Since I accepted the role of leading Research and Development for the Crop Science division of Bayer back in June, I have been visiting our R&D facilities all over the world. I really enjoy getting to know our incredibly diverse teams and seeing firsthand some of the exciting agricultural innovations each site is working on.
The only downside: months of travel means many nights spent in hotels.
Whenever I travel, whether on business or vacation, I always try to find the hotel that best meets my personal needs. Centralized location and reasonable cost are always considerations, of course. But I also like to have access to a gym for my early morning workouts and decent dining options within walking distance. I could search hotel websites individually to do my research, but it’s much more efficient to use a travel website that aggregates information and guest reviews from multiple hotels in one convenient location. By accessing data from many other travelers about their experiences, I can make the most informed decision for myself.
This same idea of crowdsourcing data can help farmers as well.
Farmers have been collecting data about their operations for hundreds of years – first in paper ledgers, then on computer spreadsheets. They have recorded details like what types of seed varieties they planted and when; how much and how often they applied each type of pesticide; how much rainfall their fields received; and ultimately, how much yield was harvested from each acre. The problem is farmers have never had a good way to analyze all this data. And data itself doesn’t have any value unless it provides insights that help you make better decisions.
During my recent visit to the San Francisco headquarters of The Climate Corporation, a Bayer subsidiary, I learned more about how today’s modern ag technology is finally able to capture some of that value.
Now, all a farmer’s data can flow seamlessly from sensors, satellites and field equipment into digital tools like Climate FieldViewTM, where it is compiled with publicly sourced information on weather, soil types, topography, etc. FieldView can combine multiple data sets and filter them through various algorithms that help growers decide what products to use, in what amount, in what location, and at what time during the season.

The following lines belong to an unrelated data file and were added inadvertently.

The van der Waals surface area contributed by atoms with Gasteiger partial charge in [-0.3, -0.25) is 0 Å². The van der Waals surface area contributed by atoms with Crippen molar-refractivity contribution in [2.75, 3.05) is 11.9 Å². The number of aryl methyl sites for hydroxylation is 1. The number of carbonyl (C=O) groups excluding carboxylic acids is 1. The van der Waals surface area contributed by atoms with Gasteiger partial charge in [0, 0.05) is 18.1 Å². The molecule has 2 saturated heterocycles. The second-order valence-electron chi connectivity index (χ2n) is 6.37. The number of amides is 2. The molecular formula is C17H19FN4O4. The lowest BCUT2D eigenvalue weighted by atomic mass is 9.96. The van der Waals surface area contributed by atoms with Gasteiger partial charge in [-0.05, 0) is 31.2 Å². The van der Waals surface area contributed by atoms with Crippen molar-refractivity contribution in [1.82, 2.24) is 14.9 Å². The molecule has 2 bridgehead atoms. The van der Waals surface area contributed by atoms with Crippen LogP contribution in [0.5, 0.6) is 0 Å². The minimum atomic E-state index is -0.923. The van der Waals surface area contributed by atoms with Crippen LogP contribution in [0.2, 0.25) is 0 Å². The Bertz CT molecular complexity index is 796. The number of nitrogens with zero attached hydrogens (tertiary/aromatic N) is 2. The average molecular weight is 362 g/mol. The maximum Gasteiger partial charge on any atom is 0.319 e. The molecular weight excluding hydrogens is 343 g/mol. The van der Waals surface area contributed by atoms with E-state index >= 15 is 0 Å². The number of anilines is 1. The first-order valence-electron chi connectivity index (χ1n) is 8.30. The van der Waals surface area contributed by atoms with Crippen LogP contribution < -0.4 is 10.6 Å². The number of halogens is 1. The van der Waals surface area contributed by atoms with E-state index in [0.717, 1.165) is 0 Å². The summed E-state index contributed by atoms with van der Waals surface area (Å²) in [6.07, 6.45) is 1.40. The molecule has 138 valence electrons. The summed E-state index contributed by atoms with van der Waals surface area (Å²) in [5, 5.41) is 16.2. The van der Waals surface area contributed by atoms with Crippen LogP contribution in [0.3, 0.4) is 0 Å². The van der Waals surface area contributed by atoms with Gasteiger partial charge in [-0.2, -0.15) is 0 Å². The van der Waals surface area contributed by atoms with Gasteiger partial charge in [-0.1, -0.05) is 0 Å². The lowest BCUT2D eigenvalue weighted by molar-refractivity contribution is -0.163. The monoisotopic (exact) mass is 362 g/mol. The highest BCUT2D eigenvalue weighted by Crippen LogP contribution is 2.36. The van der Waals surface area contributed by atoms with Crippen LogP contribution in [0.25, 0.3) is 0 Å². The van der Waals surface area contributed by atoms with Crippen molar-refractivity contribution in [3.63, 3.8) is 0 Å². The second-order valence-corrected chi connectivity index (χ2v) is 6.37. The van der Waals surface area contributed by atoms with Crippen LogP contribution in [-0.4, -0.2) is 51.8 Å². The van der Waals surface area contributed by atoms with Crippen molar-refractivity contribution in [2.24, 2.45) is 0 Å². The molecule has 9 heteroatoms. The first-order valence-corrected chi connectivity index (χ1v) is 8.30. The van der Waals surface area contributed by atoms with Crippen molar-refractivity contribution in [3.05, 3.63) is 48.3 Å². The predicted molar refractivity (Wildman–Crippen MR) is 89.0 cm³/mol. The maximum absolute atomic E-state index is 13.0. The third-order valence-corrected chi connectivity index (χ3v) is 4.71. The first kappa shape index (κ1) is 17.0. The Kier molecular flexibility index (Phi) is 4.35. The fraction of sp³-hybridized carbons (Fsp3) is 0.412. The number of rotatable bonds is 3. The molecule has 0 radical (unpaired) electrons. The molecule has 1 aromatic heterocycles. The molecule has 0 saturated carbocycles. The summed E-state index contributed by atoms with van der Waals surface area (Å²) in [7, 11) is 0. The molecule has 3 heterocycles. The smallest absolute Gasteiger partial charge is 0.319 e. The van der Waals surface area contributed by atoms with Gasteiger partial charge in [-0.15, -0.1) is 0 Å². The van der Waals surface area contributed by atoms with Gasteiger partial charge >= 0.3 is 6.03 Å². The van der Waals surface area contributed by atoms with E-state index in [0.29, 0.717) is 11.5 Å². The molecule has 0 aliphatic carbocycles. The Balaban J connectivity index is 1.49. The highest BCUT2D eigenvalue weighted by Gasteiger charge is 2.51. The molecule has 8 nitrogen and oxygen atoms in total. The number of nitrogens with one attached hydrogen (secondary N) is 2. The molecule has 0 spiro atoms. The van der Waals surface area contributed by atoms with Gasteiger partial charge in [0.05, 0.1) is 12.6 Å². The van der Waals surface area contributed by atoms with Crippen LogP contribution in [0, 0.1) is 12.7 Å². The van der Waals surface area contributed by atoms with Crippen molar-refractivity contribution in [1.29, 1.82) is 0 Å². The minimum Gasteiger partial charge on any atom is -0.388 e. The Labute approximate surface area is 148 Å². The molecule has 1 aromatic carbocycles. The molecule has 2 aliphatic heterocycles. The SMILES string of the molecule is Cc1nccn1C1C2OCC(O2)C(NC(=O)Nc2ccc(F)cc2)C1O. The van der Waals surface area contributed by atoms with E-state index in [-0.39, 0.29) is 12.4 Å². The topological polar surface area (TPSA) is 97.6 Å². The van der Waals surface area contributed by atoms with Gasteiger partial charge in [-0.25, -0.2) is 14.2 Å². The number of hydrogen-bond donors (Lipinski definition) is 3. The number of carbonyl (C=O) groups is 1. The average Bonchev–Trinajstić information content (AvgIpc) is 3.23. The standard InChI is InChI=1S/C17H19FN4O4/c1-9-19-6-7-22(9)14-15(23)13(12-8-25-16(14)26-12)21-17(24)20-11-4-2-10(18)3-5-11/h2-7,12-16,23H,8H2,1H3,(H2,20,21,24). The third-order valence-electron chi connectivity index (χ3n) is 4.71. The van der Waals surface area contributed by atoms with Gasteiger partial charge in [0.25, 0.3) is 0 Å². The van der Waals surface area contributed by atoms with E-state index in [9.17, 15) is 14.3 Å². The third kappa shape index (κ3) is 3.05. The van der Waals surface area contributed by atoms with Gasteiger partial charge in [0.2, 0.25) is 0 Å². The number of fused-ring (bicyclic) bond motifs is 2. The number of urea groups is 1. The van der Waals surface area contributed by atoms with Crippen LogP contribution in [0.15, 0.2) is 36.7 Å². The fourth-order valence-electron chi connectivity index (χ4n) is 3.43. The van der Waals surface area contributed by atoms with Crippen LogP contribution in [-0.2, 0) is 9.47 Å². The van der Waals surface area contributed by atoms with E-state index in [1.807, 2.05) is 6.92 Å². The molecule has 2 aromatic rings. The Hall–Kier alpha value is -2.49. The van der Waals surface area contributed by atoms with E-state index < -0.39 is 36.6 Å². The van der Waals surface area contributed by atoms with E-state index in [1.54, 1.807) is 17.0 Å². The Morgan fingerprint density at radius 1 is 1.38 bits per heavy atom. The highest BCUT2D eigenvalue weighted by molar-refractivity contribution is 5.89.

For example, a farmer could find out which hybrid crops have performed best in fields with sandy soil, and within that set, what other growing conditions were present in the most successful crops. FieldView also analyzes data to help farmers use nitrogen fertilizer more efficiently, thus reducing potential impacts from associated greenhouse gas emissions and water runoff. And all that data is visualized in digital maps and charts that are easy to understand, on a smartphone or tablet that the farmer can access anytime, from anywhere.
But learning to effectively harvest data, across any industry, is not without its challenges.
One challenge is simply helping growers understand that there is strength in numbers. Rich data sets that come from several applicable sources are more useful when used together. Smaller data sets are statistically not as accurate, meaning they are not as helpful when driving decisions. How do we get farmers used to the idea that one piece of data isn’t nearly as powerful as tens of thousands?
I have heard some colleagues illustrate this concept using digital cameras. When the first digital camera was released, it captured less than one megapixel per image. Today, most smartphone cameras capture around 12 megapixels. Think about the difference in photo quality between the first digital camera you ever owned and what you use today. The older images may be too grainy to print at all, while you could probably print poster-size copies of the images you’ve taken with your current phone. Each pixel contains data, and more data gives you a sharper picture. Likewise, with each acre added to the FieldView database, Climate’s predictive algorithms get stronger, which means better insights for each grower.
If the industry can navigate these challenges successfully, I have no doubt that harvesting data will indeed lead to better harvests.
Advancing data science in agriculture will help farmers gain deeper understanding from their fields – so they can optimize each field’s specific genetics and unique yield potential. And that, in turn, will benefit us all – helping farmers produce enough to feed the world’s growing population more efficiently and more sustainably than ever thought possible.